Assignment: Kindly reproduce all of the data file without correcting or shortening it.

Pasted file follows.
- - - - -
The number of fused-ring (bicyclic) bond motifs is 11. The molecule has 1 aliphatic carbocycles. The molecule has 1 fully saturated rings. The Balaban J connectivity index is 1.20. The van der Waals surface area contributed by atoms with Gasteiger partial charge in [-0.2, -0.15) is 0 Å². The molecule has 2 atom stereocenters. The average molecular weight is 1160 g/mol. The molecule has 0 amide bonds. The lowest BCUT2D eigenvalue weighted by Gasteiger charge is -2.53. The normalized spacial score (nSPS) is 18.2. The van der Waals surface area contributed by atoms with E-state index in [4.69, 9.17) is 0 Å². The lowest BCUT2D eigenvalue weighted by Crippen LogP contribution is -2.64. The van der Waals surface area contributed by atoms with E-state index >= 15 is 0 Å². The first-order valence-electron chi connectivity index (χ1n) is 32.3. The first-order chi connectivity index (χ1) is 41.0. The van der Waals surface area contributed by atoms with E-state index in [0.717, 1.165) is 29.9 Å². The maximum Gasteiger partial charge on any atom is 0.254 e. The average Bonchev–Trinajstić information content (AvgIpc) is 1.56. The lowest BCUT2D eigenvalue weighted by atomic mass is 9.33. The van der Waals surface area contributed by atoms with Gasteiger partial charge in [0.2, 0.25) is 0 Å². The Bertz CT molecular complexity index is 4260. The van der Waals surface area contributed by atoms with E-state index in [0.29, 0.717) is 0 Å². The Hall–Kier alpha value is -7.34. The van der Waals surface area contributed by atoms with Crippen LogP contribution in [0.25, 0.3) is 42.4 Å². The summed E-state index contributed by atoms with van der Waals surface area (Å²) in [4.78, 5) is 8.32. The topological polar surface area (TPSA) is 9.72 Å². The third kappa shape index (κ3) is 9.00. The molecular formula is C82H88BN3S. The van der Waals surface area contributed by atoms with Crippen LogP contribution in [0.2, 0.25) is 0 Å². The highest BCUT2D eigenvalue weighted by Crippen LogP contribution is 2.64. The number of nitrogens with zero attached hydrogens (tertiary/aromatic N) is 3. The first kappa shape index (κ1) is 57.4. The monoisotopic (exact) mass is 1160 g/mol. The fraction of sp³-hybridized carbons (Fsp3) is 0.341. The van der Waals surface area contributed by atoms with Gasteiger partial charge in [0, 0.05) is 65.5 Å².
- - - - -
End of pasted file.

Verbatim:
The number of fused-ring (bicyclic) bond motifs is 11. The molecule has 1 aliphatic carbocycles. The molecule has 1 fully saturated rings. The Balaban J connectivity index is 1.20. The van der Waals surface area contributed by atoms with Gasteiger partial charge in [-0.2, -0.15) is 0 Å². The molecule has 2 atom stereocenters. The average molecular weight is 1160 g/mol. The molecule has 0 amide bonds. The lowest BCUT2D eigenvalue weighted by Gasteiger charge is -2.53. The normalized spacial score (nSPS) is 18.2. The van der Waals surface area contributed by atoms with E-state index in [4.69, 9.17) is 0 Å². The lowest BCUT2D eigenvalue weighted by Crippen LogP contribution is -2.64. The van der Waals surface area contributed by atoms with E-state index >= 15 is 0 Å². The first-order valence-electron chi connectivity index (χ1n) is 32.3. The first-order chi connectivity index (χ1) is 41.0. The van der Waals surface area contributed by atoms with E-state index in [0.717, 1.165) is 29.9 Å². The maximum Gasteiger partial charge on any atom is 0.254 e. The average Bonchev–Trinajstić information content (AvgIpc) is 1.56. The lowest BCUT2D eigenvalue weighted by atomic mass is 9.33. The van der Waals surface area contributed by atoms with Gasteiger partial charge in [0.2, 0.25) is 0 Å². The Bertz CT molecular complexity index is 4260. The van der Waals surface area contributed by atoms with E-state index in [0.29, 0.717) is 0 Å². The Hall–Kier alpha value is -7.34. The van der Waals surface area contributed by atoms with Crippen LogP contribution in [0.25, 0.3) is 42.4 Å². The summed E-state index contributed by atoms with van der Waals surface area (Å²) in [4.78, 5) is 8.32. The topological polar surface area (TPSA) is 9.72 Å². The third kappa shape index (κ3) is 9.00. The molecular formula is C82H88BN3S. The van der Waals surface area contributed by atoms with Crippen LogP contribution in [0.2, 0.25) is 0 Å². The highest BCUT2D eigenvalue weighted by Crippen LogP contribution is 2.64. The number of nitrogens with zero attached hydrogens (tertiary/aromatic N) is 3. The first kappa shape index (κ1) is 57.4. The monoisotopic (exact) mass is 1160 g/mol. The fraction of sp³-hybridized carbons (Fsp3) is 0.341. The van der Waals surface area contributed by atoms with Gasteiger partial charge in [0, 0.05) is 65.5 Å².